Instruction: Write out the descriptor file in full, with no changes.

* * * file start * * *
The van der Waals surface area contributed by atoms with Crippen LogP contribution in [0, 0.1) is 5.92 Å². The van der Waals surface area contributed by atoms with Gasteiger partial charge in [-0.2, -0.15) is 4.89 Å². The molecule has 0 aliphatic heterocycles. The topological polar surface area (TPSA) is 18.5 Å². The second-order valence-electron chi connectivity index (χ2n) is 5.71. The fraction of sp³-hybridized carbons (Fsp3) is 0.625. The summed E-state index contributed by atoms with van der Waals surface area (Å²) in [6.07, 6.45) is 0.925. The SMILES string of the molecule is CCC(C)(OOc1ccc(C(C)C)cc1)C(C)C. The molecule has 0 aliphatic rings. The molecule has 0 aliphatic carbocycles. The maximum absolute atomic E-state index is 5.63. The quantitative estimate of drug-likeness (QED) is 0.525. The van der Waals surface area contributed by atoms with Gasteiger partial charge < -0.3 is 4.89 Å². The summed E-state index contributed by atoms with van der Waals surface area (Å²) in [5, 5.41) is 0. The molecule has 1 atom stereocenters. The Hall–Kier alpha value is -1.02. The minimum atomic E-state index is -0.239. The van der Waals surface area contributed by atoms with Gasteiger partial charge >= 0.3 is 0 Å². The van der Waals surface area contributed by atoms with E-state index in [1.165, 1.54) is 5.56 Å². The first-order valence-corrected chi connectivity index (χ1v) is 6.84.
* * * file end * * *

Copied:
The van der Waals surface area contributed by atoms with Crippen LogP contribution in [0, 0.1) is 5.92 Å². The van der Waals surface area contributed by atoms with Gasteiger partial charge in [-0.2, -0.15) is 4.89 Å². The molecule has 0 aliphatic heterocycles. The topological polar surface area (TPSA) is 18.5 Å². The second-order valence-electron chi connectivity index (χ2n) is 5.71. The fraction of sp³-hybridized carbons (Fsp3) is 0.625. The summed E-state index contributed by atoms with van der Waals surface area (Å²) in [6.07, 6.45) is 0.925. The SMILES string of the molecule is CCC(C)(OOc1ccc(C(C)C)cc1)C(C)C. The molecule has 0 aliphatic rings. The molecule has 0 aliphatic carbocycles. The maximum absolute atomic E-state index is 5.63. The quantitative estimate of drug-likeness (QED) is 0.525. The van der Waals surface area contributed by atoms with Gasteiger partial charge < -0.3 is 4.89 Å². The summed E-state index contributed by atoms with van der Waals surface area (Å²) in [5, 5.41) is 0. The molecule has 1 atom stereocenters. The Hall–Kier alpha value is -1.02. The minimum atomic E-state index is -0.239. The van der Waals surface area contributed by atoms with Gasteiger partial charge >= 0.3 is 0 Å². The van der Waals surface area contributed by atoms with E-state index in [1.165, 1.54) is 5.56 Å². The first-order valence-corrected chi connectivity index (χ1v) is 6.84.